Egbert Rubertus Derk Schaap

Biography
1862 - 19393 artworks for sale

About the artist

  The painter E.R.D. Schaap grew up in the d'Oranjeboom house on the Vecht. During his time at the academy in Amsterdam he not only got to know his future wife Hendrika van der Pek, but also Breitner and the young Maks. Maks has seen Egbert Schaap as a teacher all his life. That seems a bit strange, because Schaap was not exactly a progressive painter by our standards. Until 1913 he... Read more
 

The painter E.R.D. Schaap grew up in the d'Oranjeboom house on the Vecht. During his time at the academy in Amsterdam he not only got to know his future wife Hendrika van der Pek, but also Breitner and the young Maks. Maks has seen Egbert Schaap as a teacher all his life. That seems a bit strange, because Schaap was not exactly a progressive painter by our standards. Until 1913 he paints and watercolors in a dark range of city and forest views.

Wide puddle views, often in large format, are also a favorite theme. He and his painting wife Hendrika have been living and working in villla Nova for about ten years now. The couple receives many guests from Amsterdam, including the well-known 'great' painters. Isaac Israels once painted a few girls in the grass. Sheep enjoyed prestige. After a quarrel in the St. Lucas painters' association between the modern 'blues' and the conservative 'browns', he was elected president of the 'brown' St. Lucas in 1913. Five years earlier he had made a name for himself with his booklet Romanticism in which he gave his vision on painting. Works of art were to be understood as the highest expression of the human spirit...' What one had to find in art was 'the materially incarnate Holy, (...) the expression of the desire of the ideal, of the belief in the superiority of fantasy over the actuality of the so-called truth… In his eyes, this reference to the higher was the essence of Romanticism, but also of all good art through the ages.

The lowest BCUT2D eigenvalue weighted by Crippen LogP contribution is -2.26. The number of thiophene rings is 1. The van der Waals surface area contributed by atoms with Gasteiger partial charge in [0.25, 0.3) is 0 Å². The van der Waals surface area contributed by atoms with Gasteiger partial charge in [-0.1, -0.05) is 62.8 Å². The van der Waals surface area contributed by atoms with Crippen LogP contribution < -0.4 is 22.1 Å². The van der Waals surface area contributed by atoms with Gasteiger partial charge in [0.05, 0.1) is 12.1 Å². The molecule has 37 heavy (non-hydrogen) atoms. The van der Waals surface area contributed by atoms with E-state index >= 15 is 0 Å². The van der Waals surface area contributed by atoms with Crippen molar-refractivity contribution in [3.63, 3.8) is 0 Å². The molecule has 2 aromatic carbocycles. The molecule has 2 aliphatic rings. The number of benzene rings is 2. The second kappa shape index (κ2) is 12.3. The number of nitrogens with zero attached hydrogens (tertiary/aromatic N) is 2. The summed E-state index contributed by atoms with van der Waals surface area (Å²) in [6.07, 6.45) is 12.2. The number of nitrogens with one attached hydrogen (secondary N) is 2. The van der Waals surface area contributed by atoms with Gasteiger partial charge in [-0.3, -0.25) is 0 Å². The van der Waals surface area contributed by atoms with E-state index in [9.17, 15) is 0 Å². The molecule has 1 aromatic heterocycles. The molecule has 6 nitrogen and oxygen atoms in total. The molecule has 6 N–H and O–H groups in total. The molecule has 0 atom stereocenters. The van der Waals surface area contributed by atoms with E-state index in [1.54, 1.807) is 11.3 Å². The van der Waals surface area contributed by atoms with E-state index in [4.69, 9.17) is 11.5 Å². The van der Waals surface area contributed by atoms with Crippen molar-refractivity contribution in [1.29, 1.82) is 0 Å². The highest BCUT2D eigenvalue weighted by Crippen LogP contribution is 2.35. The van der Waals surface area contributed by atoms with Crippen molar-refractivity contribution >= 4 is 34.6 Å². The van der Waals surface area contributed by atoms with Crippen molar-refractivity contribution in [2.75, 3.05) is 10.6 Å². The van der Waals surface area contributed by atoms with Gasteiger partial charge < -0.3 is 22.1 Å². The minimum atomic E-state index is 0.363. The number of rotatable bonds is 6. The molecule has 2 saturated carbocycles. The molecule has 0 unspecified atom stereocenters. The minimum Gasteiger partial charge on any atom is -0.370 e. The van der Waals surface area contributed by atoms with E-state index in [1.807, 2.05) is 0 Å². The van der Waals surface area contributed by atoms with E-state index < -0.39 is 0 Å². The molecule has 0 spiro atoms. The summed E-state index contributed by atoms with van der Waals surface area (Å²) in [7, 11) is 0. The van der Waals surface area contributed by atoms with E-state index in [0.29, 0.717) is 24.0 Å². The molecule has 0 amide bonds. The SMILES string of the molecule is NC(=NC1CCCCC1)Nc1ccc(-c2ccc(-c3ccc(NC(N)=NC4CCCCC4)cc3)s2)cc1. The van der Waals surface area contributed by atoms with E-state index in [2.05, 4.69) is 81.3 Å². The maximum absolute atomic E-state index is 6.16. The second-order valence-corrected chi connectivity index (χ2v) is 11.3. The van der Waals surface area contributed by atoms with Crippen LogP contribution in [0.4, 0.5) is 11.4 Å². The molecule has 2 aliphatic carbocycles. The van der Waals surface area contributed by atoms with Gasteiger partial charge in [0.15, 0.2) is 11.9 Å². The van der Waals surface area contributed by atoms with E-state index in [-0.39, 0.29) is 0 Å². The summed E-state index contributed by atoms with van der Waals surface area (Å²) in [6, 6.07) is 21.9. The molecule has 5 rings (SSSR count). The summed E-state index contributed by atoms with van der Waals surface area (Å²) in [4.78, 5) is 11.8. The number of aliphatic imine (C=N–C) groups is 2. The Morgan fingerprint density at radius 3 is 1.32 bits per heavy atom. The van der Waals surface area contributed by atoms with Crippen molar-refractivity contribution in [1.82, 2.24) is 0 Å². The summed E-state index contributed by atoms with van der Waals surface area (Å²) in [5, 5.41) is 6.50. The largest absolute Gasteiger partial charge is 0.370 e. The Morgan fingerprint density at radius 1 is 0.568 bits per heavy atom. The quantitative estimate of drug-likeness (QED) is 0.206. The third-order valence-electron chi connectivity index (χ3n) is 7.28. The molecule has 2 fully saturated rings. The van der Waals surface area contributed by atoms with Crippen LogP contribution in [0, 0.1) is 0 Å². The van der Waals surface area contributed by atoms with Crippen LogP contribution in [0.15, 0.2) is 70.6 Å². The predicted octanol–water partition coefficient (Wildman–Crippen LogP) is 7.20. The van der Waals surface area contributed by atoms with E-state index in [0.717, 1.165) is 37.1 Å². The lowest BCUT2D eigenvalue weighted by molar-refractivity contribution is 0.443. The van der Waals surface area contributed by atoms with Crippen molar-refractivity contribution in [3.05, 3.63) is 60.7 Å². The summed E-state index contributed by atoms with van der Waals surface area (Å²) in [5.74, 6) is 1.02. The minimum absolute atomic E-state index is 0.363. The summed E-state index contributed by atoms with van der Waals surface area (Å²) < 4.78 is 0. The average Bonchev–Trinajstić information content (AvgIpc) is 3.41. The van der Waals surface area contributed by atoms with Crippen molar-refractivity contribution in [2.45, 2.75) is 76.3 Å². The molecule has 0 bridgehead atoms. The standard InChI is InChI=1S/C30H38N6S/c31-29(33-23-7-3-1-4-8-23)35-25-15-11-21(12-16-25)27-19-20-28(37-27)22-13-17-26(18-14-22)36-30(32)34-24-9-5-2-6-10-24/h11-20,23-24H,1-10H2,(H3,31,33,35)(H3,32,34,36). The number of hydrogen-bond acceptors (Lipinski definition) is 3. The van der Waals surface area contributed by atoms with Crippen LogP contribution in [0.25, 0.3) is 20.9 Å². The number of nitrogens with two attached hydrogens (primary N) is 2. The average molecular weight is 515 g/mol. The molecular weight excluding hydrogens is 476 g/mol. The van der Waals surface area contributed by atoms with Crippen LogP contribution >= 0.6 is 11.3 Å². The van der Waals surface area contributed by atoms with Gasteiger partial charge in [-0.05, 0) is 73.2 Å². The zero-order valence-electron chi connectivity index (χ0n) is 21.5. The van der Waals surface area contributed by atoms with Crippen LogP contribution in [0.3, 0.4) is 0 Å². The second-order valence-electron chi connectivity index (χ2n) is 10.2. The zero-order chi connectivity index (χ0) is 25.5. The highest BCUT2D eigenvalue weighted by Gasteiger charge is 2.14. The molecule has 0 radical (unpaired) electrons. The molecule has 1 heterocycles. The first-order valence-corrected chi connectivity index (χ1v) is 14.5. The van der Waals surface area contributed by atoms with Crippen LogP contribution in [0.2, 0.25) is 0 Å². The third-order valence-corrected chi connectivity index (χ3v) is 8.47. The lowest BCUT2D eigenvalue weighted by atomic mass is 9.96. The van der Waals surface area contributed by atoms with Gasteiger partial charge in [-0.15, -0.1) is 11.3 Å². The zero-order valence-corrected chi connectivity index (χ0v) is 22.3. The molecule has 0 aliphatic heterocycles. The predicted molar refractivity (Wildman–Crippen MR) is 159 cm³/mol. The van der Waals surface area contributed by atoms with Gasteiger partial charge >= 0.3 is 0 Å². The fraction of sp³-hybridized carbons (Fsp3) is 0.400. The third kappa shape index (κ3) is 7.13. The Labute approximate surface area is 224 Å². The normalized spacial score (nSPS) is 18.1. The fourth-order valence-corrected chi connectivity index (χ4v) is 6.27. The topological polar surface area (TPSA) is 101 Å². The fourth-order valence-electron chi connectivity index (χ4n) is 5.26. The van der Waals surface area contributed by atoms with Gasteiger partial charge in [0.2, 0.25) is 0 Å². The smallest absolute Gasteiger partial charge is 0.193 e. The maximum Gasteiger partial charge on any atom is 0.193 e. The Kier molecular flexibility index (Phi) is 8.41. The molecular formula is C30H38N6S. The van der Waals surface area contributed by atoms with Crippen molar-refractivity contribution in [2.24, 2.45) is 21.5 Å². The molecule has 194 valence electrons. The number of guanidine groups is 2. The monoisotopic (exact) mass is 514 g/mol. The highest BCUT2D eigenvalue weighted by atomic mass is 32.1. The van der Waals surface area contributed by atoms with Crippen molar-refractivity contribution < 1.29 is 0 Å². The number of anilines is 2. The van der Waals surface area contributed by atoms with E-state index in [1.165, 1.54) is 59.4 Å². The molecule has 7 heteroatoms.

Schaap explicitly stated that he should not have anything to do with art that was born from the 'spirit of the times' or that arose from the needs of the art trade. Emphasizing the spiritual element in art – albeit quite late – fits in with the movement of Symbolism at the end of the nineteenth century, with the art of Toorop, Matthijs Maris and the 'artists of the Idea', as they were then known. named. After 1913, Schaap painted light landscapes in large numbers, with apple and pear trees in blossom. Although in our view these carefree paintings can hardly have a hidden symbolism, it was different at that time. At least titles like Spring Vision suggest that.

Artworks

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3 artworks for sale by Egbert Rubertus Derk Schaap

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